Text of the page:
User-level operation is detailed in FIG. 21 that illustrates importing raw EMS data and the interoperability of the graphical user interface. Responsive to a negative result in query at step 400 to open a new database, the user selects a previously stored database 402 by pathname. The graphical user interface responds to the opening of the database by enabling a Network Topology Editor 404 to view and possibly edit the power systems data. The Import process is complete at step 406. Responsive to a positive result in query at step 400 to open a new database, the user selects a new database name and target path location 408. From the graphical user interface's drop down list, the EMS vendor type 410 is selected. The graphical user interface will present a panel with three radio buttons encompassing steps 412 through 422. Responsive to the user's desire to check equipment's connectivity at the query of step 412, the user selects and sets the radio button associated with equipment connectivity 414. Responsive to the user's desire to create Tie Lines at the query of step 416, the user selects and sets the radio button associated with Tie Line creation 418. Responsive to the user's desire to generate GUID's at the query of step 420, the user selects and sets the radio button associated with automatic GUID generation 422. Next, the Import Filter DLL is loaded into memory and executed 424 in response to the OK button on the graphic panel. Processing continues at step 404 and completes at step 406 to enable the Network Topology Editor.
The method of FIG. 2 step 56 to display and/or edit the database is actually the graphical user interface (GUI). This provides a distinctive and unique view of the power systems equipment as illustrated in FIG. 22 that contains various types hierarchy from which the user can display and edit the data in the preferred embodiment of the present invention. A company or plurality of companies is selected along with a type of hierarchy from this panel. The transmission lines display in FIG. 23 illustrates the hierarchy and detail that a database user would have to display and/or edit the data. The “connectivity nodes” display in FIG. 24, “transformers” display in FIG. 25 and “substations by base voltage” in FIG. 26 similarly details the decomposition and edit capability. An example of the editing capability as applied to the transformer view is illustrated in FIG. 27 that details some of the specific power system database tables. An example of inserting a new power system resource as applied to the same transformer view is illustrated in FIG. 28 that details inserting a transformer winding. A base voltage is selected and the Transformer Winding Designation in FIG. 29 is displayed. Deletion is done simply highlighting a device that is displayed in FIGS. 23,24,25, or 26 and pressing the DEL key.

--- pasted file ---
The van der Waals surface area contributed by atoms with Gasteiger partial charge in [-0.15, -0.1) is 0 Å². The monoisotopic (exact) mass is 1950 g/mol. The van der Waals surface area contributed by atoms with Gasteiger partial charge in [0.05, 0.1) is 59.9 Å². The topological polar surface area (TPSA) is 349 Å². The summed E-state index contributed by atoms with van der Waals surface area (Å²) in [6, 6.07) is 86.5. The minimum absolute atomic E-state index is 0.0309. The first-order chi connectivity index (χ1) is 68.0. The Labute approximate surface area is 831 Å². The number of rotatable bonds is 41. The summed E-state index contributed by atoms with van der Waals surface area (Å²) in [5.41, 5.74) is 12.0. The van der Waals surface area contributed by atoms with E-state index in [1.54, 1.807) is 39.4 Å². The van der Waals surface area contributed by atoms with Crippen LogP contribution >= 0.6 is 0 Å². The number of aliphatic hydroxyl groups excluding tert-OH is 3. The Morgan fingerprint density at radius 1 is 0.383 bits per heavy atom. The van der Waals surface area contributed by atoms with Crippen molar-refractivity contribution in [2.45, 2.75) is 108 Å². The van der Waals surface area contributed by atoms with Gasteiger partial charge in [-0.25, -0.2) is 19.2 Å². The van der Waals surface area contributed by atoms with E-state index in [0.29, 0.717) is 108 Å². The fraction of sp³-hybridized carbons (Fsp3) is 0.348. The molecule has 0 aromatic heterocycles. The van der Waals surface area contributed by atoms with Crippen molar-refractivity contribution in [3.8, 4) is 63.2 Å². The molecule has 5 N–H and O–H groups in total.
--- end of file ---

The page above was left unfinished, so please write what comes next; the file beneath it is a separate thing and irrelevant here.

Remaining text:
Integrating two CIM databases from a high-level data flow perspective is illustrated in FIG. 30. Two CIM databases, CIM Model 1 450 and CIM Model 2 452 are integrated 454. This produces a temporary target database 456 that is validated for electrical connectivity 458. If any errors were detected and reported, the query of step 460 provides the user with an automated recovery process that will assist editing of power grid data 462. Responsive to a negative result in the query 460 for errors being detected, saving a new CIM target database 464.
The step 454 of FIG. 30 to integrate the two CIM databases is further detailed in FIG. 31. The first model database 500 and second model database 502 that the user selected is loaded, the tables are linked and pass 1 504 begins.